The plaintiffs in this case are offenders subjected to continued or newly imposed PRS terms, set forth by DOCS, from the date that Early I was decided. Previously, the Second Circuit affirmed the district court's decision to deny defendants' motion to dismiss. The Court's remand instructed the district court to develop a record as to the objective reasonableness of the time it took defendants to implement Early I. Defendants now appeal the district court's decision to grant plaintiffs' motion for summary judgment on holding the defendants personal liable and to deny defendants' motion for summary judgment on the basis of qualified immunity.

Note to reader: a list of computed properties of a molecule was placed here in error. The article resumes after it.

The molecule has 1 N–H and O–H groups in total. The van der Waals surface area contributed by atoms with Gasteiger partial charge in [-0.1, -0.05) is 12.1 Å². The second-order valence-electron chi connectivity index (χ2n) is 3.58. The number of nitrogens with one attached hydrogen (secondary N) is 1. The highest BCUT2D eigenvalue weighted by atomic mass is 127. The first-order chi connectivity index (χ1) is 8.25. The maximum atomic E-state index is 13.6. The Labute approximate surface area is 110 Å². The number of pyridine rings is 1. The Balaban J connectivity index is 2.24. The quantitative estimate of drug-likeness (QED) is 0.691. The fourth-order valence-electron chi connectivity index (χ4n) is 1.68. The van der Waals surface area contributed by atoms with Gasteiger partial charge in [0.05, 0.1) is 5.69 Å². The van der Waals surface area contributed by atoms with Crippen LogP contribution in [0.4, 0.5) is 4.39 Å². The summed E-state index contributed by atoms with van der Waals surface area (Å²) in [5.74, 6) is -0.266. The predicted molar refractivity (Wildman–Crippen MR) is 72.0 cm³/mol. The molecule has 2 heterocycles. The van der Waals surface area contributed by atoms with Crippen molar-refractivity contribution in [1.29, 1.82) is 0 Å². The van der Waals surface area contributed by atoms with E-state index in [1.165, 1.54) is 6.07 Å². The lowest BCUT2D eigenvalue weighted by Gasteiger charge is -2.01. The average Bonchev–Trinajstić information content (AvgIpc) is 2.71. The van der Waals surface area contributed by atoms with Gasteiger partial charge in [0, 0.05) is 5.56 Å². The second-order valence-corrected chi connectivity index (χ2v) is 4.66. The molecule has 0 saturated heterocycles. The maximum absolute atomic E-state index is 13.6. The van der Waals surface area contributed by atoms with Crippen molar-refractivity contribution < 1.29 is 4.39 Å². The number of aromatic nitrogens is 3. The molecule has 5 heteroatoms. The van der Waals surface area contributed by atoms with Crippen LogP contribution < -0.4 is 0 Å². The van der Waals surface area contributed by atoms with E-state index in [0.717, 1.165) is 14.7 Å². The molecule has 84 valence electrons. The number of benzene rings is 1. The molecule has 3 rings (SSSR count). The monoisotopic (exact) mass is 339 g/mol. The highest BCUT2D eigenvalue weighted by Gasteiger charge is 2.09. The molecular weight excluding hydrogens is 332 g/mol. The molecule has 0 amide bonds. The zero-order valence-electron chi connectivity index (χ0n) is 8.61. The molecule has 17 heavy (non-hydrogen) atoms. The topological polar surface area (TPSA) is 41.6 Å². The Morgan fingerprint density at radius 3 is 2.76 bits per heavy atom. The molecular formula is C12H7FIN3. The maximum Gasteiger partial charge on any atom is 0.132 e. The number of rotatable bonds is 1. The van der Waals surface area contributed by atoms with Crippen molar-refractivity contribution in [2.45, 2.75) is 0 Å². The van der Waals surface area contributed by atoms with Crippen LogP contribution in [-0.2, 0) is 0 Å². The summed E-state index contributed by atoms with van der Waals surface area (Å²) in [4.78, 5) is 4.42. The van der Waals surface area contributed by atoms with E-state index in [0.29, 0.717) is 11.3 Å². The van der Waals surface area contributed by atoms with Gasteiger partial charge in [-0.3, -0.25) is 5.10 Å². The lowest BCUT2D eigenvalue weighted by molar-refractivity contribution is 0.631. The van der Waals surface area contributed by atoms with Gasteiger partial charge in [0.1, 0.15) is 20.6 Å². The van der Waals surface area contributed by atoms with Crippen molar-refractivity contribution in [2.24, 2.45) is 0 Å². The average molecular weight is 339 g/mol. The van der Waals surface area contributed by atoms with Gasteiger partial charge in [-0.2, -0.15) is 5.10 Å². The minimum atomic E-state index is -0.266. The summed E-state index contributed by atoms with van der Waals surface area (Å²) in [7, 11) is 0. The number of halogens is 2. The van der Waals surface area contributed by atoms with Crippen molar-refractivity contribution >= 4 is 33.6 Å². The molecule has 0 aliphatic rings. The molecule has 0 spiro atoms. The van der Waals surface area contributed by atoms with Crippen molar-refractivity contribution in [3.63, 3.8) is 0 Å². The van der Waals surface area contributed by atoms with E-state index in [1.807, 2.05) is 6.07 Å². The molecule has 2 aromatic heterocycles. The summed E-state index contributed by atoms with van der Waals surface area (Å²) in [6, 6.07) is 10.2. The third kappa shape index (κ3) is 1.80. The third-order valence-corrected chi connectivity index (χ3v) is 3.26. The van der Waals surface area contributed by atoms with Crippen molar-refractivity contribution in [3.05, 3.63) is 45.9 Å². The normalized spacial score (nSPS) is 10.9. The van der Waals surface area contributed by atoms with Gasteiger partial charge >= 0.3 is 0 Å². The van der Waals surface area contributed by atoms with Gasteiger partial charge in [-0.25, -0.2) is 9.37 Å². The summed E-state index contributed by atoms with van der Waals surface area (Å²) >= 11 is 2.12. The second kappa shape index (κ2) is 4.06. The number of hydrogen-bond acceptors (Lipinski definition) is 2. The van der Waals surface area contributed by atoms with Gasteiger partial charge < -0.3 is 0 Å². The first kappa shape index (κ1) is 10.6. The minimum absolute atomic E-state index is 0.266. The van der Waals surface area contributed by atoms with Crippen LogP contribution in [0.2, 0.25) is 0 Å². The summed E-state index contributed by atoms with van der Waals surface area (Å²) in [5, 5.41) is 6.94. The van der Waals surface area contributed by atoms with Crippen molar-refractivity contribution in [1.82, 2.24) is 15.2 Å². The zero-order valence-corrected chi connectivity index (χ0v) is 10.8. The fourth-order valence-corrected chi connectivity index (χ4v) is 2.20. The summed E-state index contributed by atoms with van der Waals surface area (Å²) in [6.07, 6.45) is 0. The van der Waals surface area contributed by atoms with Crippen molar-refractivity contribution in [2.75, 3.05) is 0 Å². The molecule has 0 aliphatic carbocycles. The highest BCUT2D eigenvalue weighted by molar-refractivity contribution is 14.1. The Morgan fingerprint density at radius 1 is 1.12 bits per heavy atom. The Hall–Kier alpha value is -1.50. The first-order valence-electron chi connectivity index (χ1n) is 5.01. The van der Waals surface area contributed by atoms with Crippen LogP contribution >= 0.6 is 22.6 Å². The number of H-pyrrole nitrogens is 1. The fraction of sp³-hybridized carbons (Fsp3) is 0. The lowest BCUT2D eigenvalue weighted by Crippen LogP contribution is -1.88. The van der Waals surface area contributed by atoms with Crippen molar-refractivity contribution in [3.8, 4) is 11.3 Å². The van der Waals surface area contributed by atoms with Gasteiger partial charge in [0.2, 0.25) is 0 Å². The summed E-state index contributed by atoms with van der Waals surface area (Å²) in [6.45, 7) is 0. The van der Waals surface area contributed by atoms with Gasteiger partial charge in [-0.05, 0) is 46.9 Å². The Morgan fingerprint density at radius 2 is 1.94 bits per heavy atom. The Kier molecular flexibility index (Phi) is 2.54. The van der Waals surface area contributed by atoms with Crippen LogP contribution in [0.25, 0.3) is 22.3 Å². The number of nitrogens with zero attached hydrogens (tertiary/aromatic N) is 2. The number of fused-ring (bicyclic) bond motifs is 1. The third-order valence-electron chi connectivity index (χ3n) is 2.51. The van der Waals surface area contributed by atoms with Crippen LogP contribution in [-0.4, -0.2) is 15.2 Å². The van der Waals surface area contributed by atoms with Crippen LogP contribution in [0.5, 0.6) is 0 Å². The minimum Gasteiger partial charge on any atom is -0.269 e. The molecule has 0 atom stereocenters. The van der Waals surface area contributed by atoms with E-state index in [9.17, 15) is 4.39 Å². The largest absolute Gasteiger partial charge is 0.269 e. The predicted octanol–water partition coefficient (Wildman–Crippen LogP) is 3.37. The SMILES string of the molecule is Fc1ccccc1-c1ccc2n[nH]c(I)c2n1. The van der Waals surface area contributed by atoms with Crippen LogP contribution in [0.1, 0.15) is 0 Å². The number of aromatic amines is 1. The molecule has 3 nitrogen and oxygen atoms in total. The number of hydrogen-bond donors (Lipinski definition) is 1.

Defendants, Anthony J. Annucci and Brian Fisher, DOCS officials, and Terence Tracy, a DOP official, who were responsible with implementation of Early I, argued that they believed that their only responsibility was to prepare individual resentencing. The Second Circuit found this argument unpersuasive. For prospective PRS terms, the court found defendants' duty was not to impose a PRS term, and then prepare a resentencing if and when requested. For retrospective PRS terms, the court found that the fact that they took action after the 2008 Court of Appeals decision demonstrated that their responsibility was not to passively wait for individuals to file suits.